Understand this crucial distinction and make it a point to determine as quickly as possible whether any given contact has all four qualities or not. The less time you spend chasing people who won’t buy, the more time you can spend with people who will.

Why You Should Never Satisfy Customers

February 6th, 2018

Why You Should Never Satisfy CustomersMany companies proudly state that “We want you to be completely satisfied” or “100% customer satisfaction guaranteed” or similar sentiments. And while customer satisfaction seems like a good idea—you don’t want your customers to be upset, after all—it’s actually a recipe for disaster.

Here’s why.

If a customer is “satisfied” with you, it doesn’t necessarily mean they’re happy. It just means they aren’t dissatisfied. That’s a pretty low bar.

A satisfied client is a neutral client. They got what they expected. The experience didn’t suck. Whoopee.

You get no points for doing what was expected. You get no credit for leaving your customer in a neutral state of mind. You’re acceptable. You’re okay. You’re decent.

Which is dangerous. Because a satisfied customer will go to one of your competitors for the slightest reason—a lower price, a new product, a little closer to them, whatever. Often a satisfied customer will try someone else just for the novelty. After all, what have they got to lose? If all they are is satisfied with you, then you’re just an option to them.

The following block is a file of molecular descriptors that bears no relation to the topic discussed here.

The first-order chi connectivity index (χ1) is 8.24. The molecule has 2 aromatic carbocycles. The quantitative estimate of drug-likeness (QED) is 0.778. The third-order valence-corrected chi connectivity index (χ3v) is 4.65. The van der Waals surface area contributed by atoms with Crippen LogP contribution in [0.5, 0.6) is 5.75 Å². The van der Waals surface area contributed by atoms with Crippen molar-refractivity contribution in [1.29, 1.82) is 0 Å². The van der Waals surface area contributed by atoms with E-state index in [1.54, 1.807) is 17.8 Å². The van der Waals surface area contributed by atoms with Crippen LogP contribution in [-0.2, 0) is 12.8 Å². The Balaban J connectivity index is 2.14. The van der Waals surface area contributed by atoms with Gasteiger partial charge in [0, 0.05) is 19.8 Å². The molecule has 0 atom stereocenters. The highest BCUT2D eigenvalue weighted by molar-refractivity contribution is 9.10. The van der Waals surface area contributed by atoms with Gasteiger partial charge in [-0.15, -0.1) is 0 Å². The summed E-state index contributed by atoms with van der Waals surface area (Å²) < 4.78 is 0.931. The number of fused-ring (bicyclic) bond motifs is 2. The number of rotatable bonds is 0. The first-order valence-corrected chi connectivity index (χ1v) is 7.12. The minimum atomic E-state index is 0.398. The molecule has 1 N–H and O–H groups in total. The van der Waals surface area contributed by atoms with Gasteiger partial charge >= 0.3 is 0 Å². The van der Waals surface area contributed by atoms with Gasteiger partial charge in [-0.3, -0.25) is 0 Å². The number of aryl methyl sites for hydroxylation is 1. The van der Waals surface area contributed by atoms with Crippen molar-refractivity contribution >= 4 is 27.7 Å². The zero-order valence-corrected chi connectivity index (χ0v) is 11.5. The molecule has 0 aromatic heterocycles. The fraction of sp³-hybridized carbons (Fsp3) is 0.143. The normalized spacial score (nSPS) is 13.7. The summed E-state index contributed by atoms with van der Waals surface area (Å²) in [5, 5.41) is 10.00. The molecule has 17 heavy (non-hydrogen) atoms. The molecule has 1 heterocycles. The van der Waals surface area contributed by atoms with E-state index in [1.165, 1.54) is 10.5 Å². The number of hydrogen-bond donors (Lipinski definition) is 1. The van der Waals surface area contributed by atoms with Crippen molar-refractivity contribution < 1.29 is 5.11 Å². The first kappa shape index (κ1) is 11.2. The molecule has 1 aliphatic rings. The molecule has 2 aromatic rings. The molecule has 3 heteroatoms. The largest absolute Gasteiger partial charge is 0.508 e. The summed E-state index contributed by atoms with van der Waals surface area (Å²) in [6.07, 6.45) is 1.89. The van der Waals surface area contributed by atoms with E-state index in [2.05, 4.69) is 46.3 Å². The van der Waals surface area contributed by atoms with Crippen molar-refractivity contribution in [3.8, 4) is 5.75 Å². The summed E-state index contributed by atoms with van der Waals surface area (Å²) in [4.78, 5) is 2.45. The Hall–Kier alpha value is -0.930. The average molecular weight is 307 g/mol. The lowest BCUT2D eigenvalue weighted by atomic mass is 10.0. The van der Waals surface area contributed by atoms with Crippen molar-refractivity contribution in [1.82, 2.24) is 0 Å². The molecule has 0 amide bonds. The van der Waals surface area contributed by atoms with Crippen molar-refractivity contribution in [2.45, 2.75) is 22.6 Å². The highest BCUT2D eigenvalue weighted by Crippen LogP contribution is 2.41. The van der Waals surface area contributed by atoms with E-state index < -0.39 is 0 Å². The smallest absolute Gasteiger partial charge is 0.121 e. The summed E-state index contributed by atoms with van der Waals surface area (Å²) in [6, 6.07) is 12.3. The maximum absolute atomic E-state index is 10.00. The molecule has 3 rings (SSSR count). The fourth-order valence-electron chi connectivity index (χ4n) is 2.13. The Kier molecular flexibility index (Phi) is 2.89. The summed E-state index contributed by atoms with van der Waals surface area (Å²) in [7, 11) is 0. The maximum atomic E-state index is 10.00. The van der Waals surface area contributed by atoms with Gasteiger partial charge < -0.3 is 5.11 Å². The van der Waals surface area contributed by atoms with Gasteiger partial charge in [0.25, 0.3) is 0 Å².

A delighted customer, however—a customer who loves you—will stick with you. They’re far less likely to try another company because they already know they’re going to have an exceptional experience with you, and the odds of having a similar experience with your competitor are minuscule.

Which means if you want to boost your customer loyalty, you need to leave your customers more than satisfied. You need to leave them feeling:

• Happy
• Grateful
• Relieved
• Proud
• Delighted
• Cared about
• Excited
• Confident
• Appreciated
• Special
• Thrilled
• Surprised
• Ecstatic

That’s a lot harder to do. Which is why so few companies attempt it. But those that do see stronger customer loyalty, better word of mouth, more sales, and higher profits.

If customer satisfaction is your goal, you’re aiming too low. You can and should do better. It requires more effort, but you’ll reap more rewards. Don’t ever be satisfied with satisfaction.